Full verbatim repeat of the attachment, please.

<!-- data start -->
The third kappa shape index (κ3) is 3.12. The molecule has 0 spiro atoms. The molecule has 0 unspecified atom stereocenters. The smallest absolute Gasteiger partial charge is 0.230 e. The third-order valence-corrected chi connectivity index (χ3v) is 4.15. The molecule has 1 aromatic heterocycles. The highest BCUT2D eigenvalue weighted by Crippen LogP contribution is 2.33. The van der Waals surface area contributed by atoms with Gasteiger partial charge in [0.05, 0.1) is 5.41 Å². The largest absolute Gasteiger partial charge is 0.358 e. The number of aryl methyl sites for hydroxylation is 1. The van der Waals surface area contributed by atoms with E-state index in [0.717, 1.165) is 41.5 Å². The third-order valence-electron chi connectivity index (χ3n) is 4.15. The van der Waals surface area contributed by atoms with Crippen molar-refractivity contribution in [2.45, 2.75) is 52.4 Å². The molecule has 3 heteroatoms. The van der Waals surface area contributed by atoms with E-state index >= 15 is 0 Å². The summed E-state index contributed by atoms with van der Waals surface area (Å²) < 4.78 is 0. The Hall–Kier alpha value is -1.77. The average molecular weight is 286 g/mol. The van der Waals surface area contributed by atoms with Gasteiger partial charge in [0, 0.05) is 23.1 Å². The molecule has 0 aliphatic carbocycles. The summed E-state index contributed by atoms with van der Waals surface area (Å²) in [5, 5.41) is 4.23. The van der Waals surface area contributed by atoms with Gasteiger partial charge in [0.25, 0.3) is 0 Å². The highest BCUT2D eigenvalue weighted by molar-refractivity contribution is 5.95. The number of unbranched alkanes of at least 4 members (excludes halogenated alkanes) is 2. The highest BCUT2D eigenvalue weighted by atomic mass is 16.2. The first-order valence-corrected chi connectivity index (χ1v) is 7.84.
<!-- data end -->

The third kappa shape index (κ3) is 3.12. The molecule has 0 spiro atoms. The molecule has 0 unspecified atom stereocenters. The smallest absolute Gasteiger partial charge is 0.230 e. The third-order valence-corrected chi connectivity index (χ3v) is 4.15. The molecule has 1 aromatic heterocycles. The highest BCUT2D eigenvalue weighted by Crippen LogP contribution is 2.33. The van der Waals surface area contributed by atoms with Gasteiger partial charge in [0.05, 0.1) is 5.41 Å². The largest absolute Gasteiger partial charge is 0.358 e. The number of aryl methyl sites for hydroxylation is 1. The van der Waals surface area contributed by atoms with E-state index in [0.717, 1.165) is 41.5 Å². The third-order valence-electron chi connectivity index (χ3n) is 4.15. The van der Waals surface area contributed by atoms with Crippen molar-refractivity contribution in [2.45, 2.75) is 52.4 Å². The molecule has 3 heteroatoms. The van der Waals surface area contributed by atoms with E-state index >= 15 is 0 Å². The summed E-state index contributed by atoms with van der Waals surface area (Å²) < 4.78 is 0. The Hall–Kier alpha value is -1.77. The average molecular weight is 286 g/mol. The van der Waals surface area contributed by atoms with Gasteiger partial charge in [0, 0.05) is 23.1 Å². The molecule has 0 aliphatic carbocycles. The summed E-state index contributed by atoms with van der Waals surface area (Å²) in [5, 5.41) is 4.23. The van der Waals surface area contributed by atoms with Gasteiger partial charge in [0.25, 0.3) is 0 Å². The highest BCUT2D eigenvalue weighted by molar-refractivity contribution is 5.95. The number of unbranched alkanes of at least 4 members (excludes halogenated alkanes) is 2. The highest BCUT2D eigenvalue weighted by atomic mass is 16.2. The first-order valence-corrected chi connectivity index (χ1v) is 7.84.